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What happened to… Flint Michigan water crisis

A sign over the Flint River in Flint, Mich. AP Photo/Carlos Osorio

On this episode of the Global News podcast What happened to…?, journalist Erica Vella revisits the Flint Michigan water crisis.

The Flint Michigan water crisis had garnered international attention in 2015 after it was discovered that residents of the city were being poisoned by the water running through their taps.

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The crisis began in 2014, when the city of Flint switched its water source from the Detroit water system to the Flint River; it was supposed to be a cost-saving solution.

The Karegnondi Water Authority was in the process of building a pipeline from Lake Huron but it hadn’t been completed yet; it was decided that the city would temporarily use water from the Flint River instead of continuing to get water from Detroit until the pipeline was completed.

Many people living in the city had questioned the decision before the switch.

Click to play video: '‘Synder most go’: residents of Flint hold rally amid water crisis, demands resignation of governor' ‘Synder most go’: residents of Flint hold rally amid water crisis, demands resignation of governor
‘Synder most go’: residents of Flint hold rally amid water crisis, demands resignation of governor – Jan 19, 2016

“There had been stories about the Flint River for many years; it’s not a place you want to drink the water from, even though you might want to look at it and put your toes in it,” said resident E. Yvonne Lewis.

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READ MORE: New lawsuit seeks replacement of Flint, Michigan’s lead pipes

The switch officially happened on April 25, 2014, and Lewis said she remembers noticing an immediate difference when the water was switched.

“The water looked funny, the water smelled funny when it started coming out of the tap. When that switch happened, almost immediately you could see, feel and taste the difference,” said Lewis.

“We had community members going to the doctor for unusual rashes and hair falling out and experiencing different kinds of illnesses that we couldn’t even understand. I remember sitting in meetings with infectious disease doctors and they’re saying these are some things that are not usual in an urban city,” Lewis said.

Click to play video: 'Anger grows over government’s inaction to Flint’s water contamination crisis' Anger grows over government’s inaction to Flint’s water contamination crisis
Anger grows over government’s inaction to Flint’s water contamination crisis – Jan 19, 2016

For months, residents had tried to get the attention of local and state officials to show them the water that was coming through their taps.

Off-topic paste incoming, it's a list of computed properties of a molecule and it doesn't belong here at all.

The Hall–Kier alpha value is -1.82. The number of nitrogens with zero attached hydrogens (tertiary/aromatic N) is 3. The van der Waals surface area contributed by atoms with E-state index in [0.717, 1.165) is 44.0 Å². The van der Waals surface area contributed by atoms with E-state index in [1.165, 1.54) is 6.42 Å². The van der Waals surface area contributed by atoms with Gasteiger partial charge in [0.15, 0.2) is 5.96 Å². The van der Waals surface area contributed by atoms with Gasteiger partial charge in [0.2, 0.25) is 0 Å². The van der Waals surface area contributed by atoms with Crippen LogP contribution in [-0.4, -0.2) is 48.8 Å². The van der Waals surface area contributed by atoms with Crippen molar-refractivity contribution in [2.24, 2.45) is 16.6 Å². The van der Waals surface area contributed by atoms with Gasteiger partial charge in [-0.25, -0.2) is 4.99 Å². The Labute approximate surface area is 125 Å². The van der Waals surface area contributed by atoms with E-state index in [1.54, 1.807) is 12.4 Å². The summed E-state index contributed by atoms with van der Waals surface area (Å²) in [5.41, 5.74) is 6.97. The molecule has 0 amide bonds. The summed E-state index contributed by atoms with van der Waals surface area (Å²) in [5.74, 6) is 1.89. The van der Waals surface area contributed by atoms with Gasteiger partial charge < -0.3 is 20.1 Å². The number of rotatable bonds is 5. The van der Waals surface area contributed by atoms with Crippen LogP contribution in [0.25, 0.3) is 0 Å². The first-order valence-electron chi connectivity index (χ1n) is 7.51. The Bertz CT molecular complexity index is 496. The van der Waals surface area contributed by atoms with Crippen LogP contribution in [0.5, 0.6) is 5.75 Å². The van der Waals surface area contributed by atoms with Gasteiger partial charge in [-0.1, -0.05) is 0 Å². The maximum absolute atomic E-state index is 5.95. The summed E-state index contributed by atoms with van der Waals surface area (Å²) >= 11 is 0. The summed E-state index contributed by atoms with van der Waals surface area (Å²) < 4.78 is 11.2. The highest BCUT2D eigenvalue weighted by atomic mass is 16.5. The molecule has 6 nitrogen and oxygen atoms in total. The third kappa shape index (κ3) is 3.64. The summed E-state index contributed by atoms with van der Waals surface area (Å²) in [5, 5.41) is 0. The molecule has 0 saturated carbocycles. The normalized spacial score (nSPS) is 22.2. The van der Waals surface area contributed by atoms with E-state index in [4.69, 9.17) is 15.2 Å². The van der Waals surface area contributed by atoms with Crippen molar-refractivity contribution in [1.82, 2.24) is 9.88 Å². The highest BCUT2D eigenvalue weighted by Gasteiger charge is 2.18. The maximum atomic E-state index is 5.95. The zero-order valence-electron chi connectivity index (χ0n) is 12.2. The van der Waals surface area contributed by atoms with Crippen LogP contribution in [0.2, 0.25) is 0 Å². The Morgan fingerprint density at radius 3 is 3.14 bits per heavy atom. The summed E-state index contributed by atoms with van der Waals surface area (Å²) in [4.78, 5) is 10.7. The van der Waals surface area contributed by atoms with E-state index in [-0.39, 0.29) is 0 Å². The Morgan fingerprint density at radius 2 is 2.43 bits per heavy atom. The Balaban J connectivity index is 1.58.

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“There were many people that started standing up and they would actually take bottles of water, 16oz plastic bottles or even gallon jugs of water to city hall, raise those jugs during council meetings and say we got a problem,” she said.

Residents had begun reporting various illnesses as well and several people had died from a Legionnaires outbreak.

Melissa Mays said she was one resident who had gotten ill.

“I started having bone pain. I’m like, why can I feel my bones? This is weird. I was exhausted and my hair was falling out,” she said.

Mays said she was motivated to help and started collecting water samples from residents in the city.

“We started going around passing out water bottles and finding that there were these high levels of lead,” she said.

It was later revealed that the city didn’t treat the water with anti-corrosion agents that might have prevented the aged pipes from leaching lead — from the solder that binds the copper and iron pipes together — into the water system.

READ MORE: Obama drinks filtered tap water in Flint, Michigan to show it’s safe

“If you imagine there some pipes within water system pipes and other fixtures that are either made of lead or that are made of other metals that can contain lead and water naturally corrodes metal. So, as water rushes through pipes, there are some breaking off, flaking dissolution of the lead into the pipes,” said Sarah Tallman, senior lawyer with the Natural Resources Defense Council.

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“These chemicals help build up a scale on the inside of the pipe, and that protective scale prevents lead from leaching from the pipe surface into the water. And so those chemicals are often referred to as corrosion-control chemicals. And so one of the ways that water systems can reduce the risk of lead contamination is to add these kinds of chemicals to the water.”

The city would be switched back to the Detroit water system in October 2015, but seven years later, residents are still dealing with the aftermath of the crisis.

On this episode of Global News’ What happened to…? Erica Vella revisits the water crisis to find out how it all began and what has happened since. She also speaks with the community members who pushed for change and finds out where they are now.

Contact:

Email: erica.vella@globalnews.ca

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